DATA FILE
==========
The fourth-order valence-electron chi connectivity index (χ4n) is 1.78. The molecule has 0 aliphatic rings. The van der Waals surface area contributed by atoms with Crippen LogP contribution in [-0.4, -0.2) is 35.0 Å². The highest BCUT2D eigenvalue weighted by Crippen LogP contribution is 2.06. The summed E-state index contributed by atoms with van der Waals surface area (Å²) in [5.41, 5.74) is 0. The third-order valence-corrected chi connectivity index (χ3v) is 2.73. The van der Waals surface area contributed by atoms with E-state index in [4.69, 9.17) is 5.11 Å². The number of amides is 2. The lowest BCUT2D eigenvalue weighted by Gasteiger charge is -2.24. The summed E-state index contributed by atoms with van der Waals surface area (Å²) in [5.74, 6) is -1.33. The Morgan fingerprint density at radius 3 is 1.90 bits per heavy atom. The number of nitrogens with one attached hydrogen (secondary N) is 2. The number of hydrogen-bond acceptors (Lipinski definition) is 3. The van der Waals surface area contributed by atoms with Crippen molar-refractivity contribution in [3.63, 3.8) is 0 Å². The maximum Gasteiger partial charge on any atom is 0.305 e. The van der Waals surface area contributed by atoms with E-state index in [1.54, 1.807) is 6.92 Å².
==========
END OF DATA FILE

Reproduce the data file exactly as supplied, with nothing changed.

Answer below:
The fourth-order valence-electron chi connectivity index (χ4n) is 1.78. The molecule has 0 aliphatic rings. The van der Waals surface area contributed by atoms with Crippen LogP contribution in [-0.4, -0.2) is 35.0 Å². The highest BCUT2D eigenvalue weighted by Crippen LogP contribution is 2.06. The summed E-state index contributed by atoms with van der Waals surface area (Å²) in [5.41, 5.74) is 0. The third-order valence-corrected chi connectivity index (χ3v) is 2.73. The van der Waals surface area contributed by atoms with E-state index in [4.69, 9.17) is 5.11 Å². The number of amides is 2. The lowest BCUT2D eigenvalue weighted by Gasteiger charge is -2.24. The summed E-state index contributed by atoms with van der Waals surface area (Å²) in [5.74, 6) is -1.33. The Morgan fingerprint density at radius 3 is 1.90 bits per heavy atom. The number of nitrogens with one attached hydrogen (secondary N) is 2. The number of hydrogen-bond acceptors (Lipinski definition) is 3. The van der Waals surface area contributed by atoms with Crippen molar-refractivity contribution in [3.63, 3.8) is 0 Å². The maximum Gasteiger partial charge on any atom is 0.305 e. The van der Waals surface area contributed by atoms with E-state index in [1.54, 1.807) is 6.92 Å².